The browser was once dominant in terms of usage share, but lost most of that share to Internet Explorer during the first browser war. By the end of 2006, the usage share of Netscape browsers had fallen, from over 90% in the mid 1990s, to less than 1%. Netscape developed the Secure Sockets Layer Protocol (SSL) used for securing online communication, which is still widely used.Netscape is the general name for a series of web browsers originally produced by Netscape Communications Corporation, now a subsidiary of AOL. The original browser was once the dominant browser in terms of usage share, but as a result of the first browser war it lost virtually all of its share to Internet Explorer.

Tab History

Opening a link in a new tab will give the new tab the same history as the source tab.

OPML Support

Navigator 9 supports importing and exporting your bookmarks in OPML format.
Combined Stop/Reload button
To save space in your toolbar, the stop and reload buttons are combined.

Netscape 8

Netscape 8.1.2 was released in September 2006.
Netscape 8 allows you to adjust the security level (Java, JavaScript, cookies settings), and also allows you to switch to use Internet Explorer's engine to render pages when necessary.

New features in Netscape 8:

  • Site Controls (dual rendering engine)
  • Multi-Bar (dynamic toolbar)
  • Form fill/passcard
  • Live Content
  • Improved tabbed browsing
  • Adware & Spyware protection
  • Dynamic Security Center

    Netscape 7

    Netscape 7 is based on open source engine (Gecko) and fine-tune of Netscape 6.
    Netscape 7 has been reported very stable and fast.

    Netscape 6

    Netscape 6 was released in November 2000. This version was the first Netscape browser with powerful support for CSS and XML.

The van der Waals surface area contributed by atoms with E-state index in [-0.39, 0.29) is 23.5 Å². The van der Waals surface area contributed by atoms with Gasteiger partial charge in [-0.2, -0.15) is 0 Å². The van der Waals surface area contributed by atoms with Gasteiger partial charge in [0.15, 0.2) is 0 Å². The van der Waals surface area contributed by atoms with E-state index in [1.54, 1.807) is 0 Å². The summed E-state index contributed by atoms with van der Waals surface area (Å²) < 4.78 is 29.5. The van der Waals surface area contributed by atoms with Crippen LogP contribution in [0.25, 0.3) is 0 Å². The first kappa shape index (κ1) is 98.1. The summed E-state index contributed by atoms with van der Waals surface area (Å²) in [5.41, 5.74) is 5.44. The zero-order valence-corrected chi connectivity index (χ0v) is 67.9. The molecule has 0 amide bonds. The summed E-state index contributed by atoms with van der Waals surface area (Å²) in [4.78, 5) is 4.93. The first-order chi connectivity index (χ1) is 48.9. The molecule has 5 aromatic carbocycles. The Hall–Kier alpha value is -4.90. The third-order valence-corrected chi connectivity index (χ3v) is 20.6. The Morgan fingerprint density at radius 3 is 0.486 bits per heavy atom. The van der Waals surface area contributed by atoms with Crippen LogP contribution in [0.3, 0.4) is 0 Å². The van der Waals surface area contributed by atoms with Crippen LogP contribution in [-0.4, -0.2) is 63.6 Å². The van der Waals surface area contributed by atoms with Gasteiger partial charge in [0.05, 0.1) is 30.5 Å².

Netscape 6 is based on open source engine (Gecko), while Netscape Communicator 4.8 used the engine that was originally released in late 1994.

    The Netscape Problem

    Netscape's 4.x series of browsers had a poor support for CSS and no support for XML.
    It took Netscape nearly three and a half years after the release of 4.0, to produce its next generation browser. This delay has clearly hurt Netscape's possibilities to dominate the browser market.

Netscape is Officially Dead

After 10 years of support, on December 28th 2007, AOL announced that the Netscape browser will be taken off life from February 1st 2008.
"AOL's focus on transitioning to an ad-supported Web business leaves little room for the size of investment needed to get the Netscape browser to a point many of its fans expect it to be." Netscape development director Tom Drapeau wrote. 
AOL acquired Netscape in a $4.2 billion deal in 1998. In 2003 the Mozilla Foundation separated from Netscape and AOL with its former parent providing a $2 million dollar parting gift.
Netscape had been based on Mozilla code since Netscape version 6 appeared in 2000.